Ingredients:

Splash of white wine
1/4 stick butter
1 pound sliced portabella mushrooms
1 diced shallot
4 oz. cream cheese, cubed
1/4 cup parmesan cheese
1/4 pound cubed pancetta
1 cup milk
1 box angel haired pasta
Parsley
Salt and pepper

30 minutes, serves four

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Brown the pancetta in a medium sized skillet on high heat (or use your Le Creusette if you scored an awesome Christmas pot from the hubbs in 2009) and set aside on a folded paper towel. Deglaze the pan with a splash of white wine and turn down the heat.

Sautee the butter, shallots, and mushrooms over low heat while boiling the noodles. Melt cubed cream cheese and parmesan while slowly mixing in milk (carefully adding heat so as not to curdle).

Crack an egg into the cream sauce then spoon in the noodles (do not rinse) and mix to coat noodles. Add pancetta, salt, and pepper to taste, and heat through.

Serve in shallow bowls and sprinkle with fresh parsley.

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Boozey Brunches

Once upon a time there was a lazy Sunday in May, seventy-eight degrees, a carrot-infused  bloody mary, a roasted beet and honey salad, lavender scones, and three perfect hours with my childhood best friend.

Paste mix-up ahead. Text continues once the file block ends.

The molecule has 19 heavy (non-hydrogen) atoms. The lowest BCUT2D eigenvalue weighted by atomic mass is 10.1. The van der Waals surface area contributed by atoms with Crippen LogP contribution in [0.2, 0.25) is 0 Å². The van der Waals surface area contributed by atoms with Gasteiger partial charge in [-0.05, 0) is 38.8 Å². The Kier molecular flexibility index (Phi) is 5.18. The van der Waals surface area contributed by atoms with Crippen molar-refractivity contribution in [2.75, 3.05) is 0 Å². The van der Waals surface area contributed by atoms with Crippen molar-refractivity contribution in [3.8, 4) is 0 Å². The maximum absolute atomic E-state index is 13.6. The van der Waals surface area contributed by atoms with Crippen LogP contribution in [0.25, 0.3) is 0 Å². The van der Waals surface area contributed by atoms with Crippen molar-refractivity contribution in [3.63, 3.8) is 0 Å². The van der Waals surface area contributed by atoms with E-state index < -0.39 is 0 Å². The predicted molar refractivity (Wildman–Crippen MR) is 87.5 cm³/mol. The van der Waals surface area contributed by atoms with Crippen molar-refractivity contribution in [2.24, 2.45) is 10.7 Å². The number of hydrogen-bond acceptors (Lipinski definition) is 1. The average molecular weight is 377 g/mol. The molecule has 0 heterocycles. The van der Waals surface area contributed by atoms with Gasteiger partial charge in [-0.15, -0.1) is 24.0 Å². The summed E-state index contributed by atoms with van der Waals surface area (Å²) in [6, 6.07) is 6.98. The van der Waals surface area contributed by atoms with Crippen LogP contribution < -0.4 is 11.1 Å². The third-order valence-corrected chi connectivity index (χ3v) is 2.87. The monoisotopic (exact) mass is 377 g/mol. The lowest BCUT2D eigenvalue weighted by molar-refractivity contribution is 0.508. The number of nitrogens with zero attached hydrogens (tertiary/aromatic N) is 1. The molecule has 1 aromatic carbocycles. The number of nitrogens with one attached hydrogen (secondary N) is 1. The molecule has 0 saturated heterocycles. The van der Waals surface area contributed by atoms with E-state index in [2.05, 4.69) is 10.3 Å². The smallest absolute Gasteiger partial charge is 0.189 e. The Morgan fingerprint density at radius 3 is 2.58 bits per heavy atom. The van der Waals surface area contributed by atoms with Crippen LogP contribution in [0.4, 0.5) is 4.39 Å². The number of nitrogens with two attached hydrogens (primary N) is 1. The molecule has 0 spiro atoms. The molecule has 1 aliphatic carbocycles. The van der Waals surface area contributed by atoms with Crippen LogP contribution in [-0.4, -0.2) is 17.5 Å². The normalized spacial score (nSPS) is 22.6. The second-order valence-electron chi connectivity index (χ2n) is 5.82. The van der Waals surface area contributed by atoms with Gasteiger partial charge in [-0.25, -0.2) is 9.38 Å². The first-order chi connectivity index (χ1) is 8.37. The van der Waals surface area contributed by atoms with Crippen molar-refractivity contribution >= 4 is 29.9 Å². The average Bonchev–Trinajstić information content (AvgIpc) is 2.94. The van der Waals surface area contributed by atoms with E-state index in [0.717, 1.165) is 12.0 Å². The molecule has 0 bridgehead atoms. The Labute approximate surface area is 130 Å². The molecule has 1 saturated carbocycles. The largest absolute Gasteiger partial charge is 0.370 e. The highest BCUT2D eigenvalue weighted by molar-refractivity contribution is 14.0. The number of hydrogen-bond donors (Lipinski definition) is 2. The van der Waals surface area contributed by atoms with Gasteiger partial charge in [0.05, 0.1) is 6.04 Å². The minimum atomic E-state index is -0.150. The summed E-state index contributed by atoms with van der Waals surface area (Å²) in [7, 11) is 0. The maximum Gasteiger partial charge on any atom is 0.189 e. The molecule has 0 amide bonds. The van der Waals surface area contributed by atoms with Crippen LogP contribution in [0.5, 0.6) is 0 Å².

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Then there was a closet shelf of just the perfect size to become a shrine to Chanel … the perfect pumps with the baby soft lambskin soles in nearly perfect condition.

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And there were bacon jam samples at the deli where I stopped to pick up frommage D’affinois.

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My family was healthy.

My heart was full.

And for that day, life was better than I even dare to hope for.

One Day in Rome

The thing which never happens, has happened! On my upcoming trip to Italy I will have 24 full, unscheduled hours – all to myself.

No colleagues to entertain

No meetings to attend

No children to attend to

Just me, my map, and an ungodly amount of Frascati

I’ve visited Rome before, years ago, and after two weeks in Venice, Sienna, Cinque Terre, Bologna, and Florence I found it a sore disappointment: dirty, crowded, and overrun with tourists too lazy to do more than visit the big ten greatest hits.

But, Rome is the Eternal City for a reason. With a history that spans nearly 3,000 years Rome is one of the oldest continuously occupied cities in Europe. Rome is commonly considered the birthplace of western civilization and was the capital city for the Roman Republic and the Roman Empire.

So, yeah, I get that it is important … but so is Detroit; I don’t exactly want to visit every Christmas.